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Feather loss (Photo: BIOMIN / Mehrdad Karimi)

Impaired feathering or feather loss

Impaired feathering or feather loss can manifest in various ways, such as birds losing feathers on neck, back, bottom, around neck or chest. It may be more or less extensive and result from a variety of factors.

Importance and Problems

In poultry, feathers serve important roles in terms of protection and insulation of the body. While molting, or renovation of older feathers by new ones, is a natural process occurring in mature layers upon completion of a laying cycle, feather loss or impaired feathering may be indicative of other problems in the farm.

Feather-related problems in poultry can be roughly divided into two groups of causes, either:

  1. They are not properly developed (linked to feather formation) which is often related to nutrition or the presence of mycotoxins.
  2. They are pulled off by birds (feather pecking), which is a management-related issue.
    Feathers (broiler at 3 weeks) (Photo: BIOMIN)
    Feathers (broiler at 3 weeks)
    Photo: BIOMIN

    Causes of losing feathers

    In each case it is critical to understand the foundation of the problem so that it can be properly solved (see table). Stressful conditions in the barn, especially during brooding, such as heat, cold and existence of air currents, among others, can result in feather loss and poor feather quality in the birds. In this case, it is crucial that the behavior and interaction of animals is observed.

    Often, feather pecking and pulling can also be triggered by inadequate intake of nutrients. Due to the high protein content in feathers, higher protein levels in feed may encourage faster feather development and shedding.

    Imbalance of amino acids in the feed, particularly sulphur amino acids cysteine and methionine, may cause feather abnormalities and/or rough feather appearance. The dermotoxic effect of trichothecenes mycotoxins, such as T-2 toxin and others may also contribute to low feather quality along with other negative effects, such as oral lesions and decreased performance.

    Overall, excessive feather loss or impaired feathering adversely affects feed conversion, as birds have to allocate extra energy from the diet to compensate for heat loss. As such, management, housing and nutrition should be optimized to reduce this occurrence.


    Potential causeChecklistCorrective action
    T-2 toxin (T-2)/Deoxynivalenol (DON)/ Other trichothecenes

    Feathers are narrow due to radiomimetric injury to the developing barbs.

    • Origin of raw materials from supplier/region with history of DON contamination.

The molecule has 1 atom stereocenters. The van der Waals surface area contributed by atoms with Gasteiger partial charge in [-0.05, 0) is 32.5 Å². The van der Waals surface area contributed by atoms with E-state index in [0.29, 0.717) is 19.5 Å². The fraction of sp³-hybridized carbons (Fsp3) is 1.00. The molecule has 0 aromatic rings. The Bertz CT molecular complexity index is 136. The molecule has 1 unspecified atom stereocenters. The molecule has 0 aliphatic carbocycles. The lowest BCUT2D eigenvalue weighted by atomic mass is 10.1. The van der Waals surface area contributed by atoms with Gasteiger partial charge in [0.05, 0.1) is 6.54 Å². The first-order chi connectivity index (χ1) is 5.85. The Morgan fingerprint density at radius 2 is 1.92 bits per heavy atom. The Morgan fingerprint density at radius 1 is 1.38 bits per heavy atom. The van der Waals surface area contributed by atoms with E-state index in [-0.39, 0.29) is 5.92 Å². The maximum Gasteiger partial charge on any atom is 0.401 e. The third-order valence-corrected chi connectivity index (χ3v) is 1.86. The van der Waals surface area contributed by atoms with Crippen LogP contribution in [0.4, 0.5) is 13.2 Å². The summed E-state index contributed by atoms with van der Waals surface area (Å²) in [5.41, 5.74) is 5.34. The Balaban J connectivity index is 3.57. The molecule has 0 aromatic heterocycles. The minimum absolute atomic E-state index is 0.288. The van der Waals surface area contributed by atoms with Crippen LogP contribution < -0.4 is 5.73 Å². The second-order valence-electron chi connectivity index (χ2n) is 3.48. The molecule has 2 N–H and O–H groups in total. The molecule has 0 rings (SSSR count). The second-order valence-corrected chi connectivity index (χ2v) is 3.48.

• Check average contamination levels.
    • Positive for DON in raw materials (ELISA) or feed (HPLC).
    • Prevent mold growth, purchase clean raw materials.
    • Avoid contamination of feed bins or feed/water lines by stale, wet or moldy feed.
    • Add an effective mycotoxin deactivator in the feed.


    Potential causeChecklistCorrective action
    Non-starch polysaccharides (NSP)

    Impairment of amino acid digestibility can affect gut health and leads to impaired gut integrity. Rough raw materials, overcooked soya, enzymatic quality formulation and together with NSP's can result in impaired feathers.

    Check NSP levels. Check feed composition and commodities.Maintain the correct levels of NSPs. Adapt commodities for best feed quality.
    Amino acid (AA) deficiency/unbalance

    Impaired feather formation and feather pecking.

    • Check levels of sulphur amino acids (TSAA) in the diet.
    • Ratio TSAA/Lys/Arg/Thr.
    • AA scale at feed mill.
    • Maintain the correct levels of sulphur amino acids.
    • Increase level of synthetic Amino Acids in the diet.


    Potential causeChecklistCorrective action

    Poor feathering, ruffled feathers and pecking.

    Presence of red mites in the barn during the night.
    • Flame cages during withdrawal period.
    • Clean egg belts during withdrawal period.
    • Increase biosecurity level.
    Infectious Bursal Diesease (IBD)

    IBD is very immunosuppressive and leads to impaired feathering.

    Check maternal antibody levels.Adapt vaccination program to meet the risks of infection as per field challenge.


    Potential causeChecklistCorrective action
    High house temperatures

    Pecking when associated with low humidity, also possibility of nutritional deficiencies.

    Check temperature and ventilation system.Maintain correct temperature and ventilation.

    Direct competition for feeders and drinkers leading to pecking, or nutrient deficiencies.

    Maintain correct ratio of feeders and drinkers.Reduce placement numbers.

    Find this handy checklist and more in our Science & Solutions special issue.



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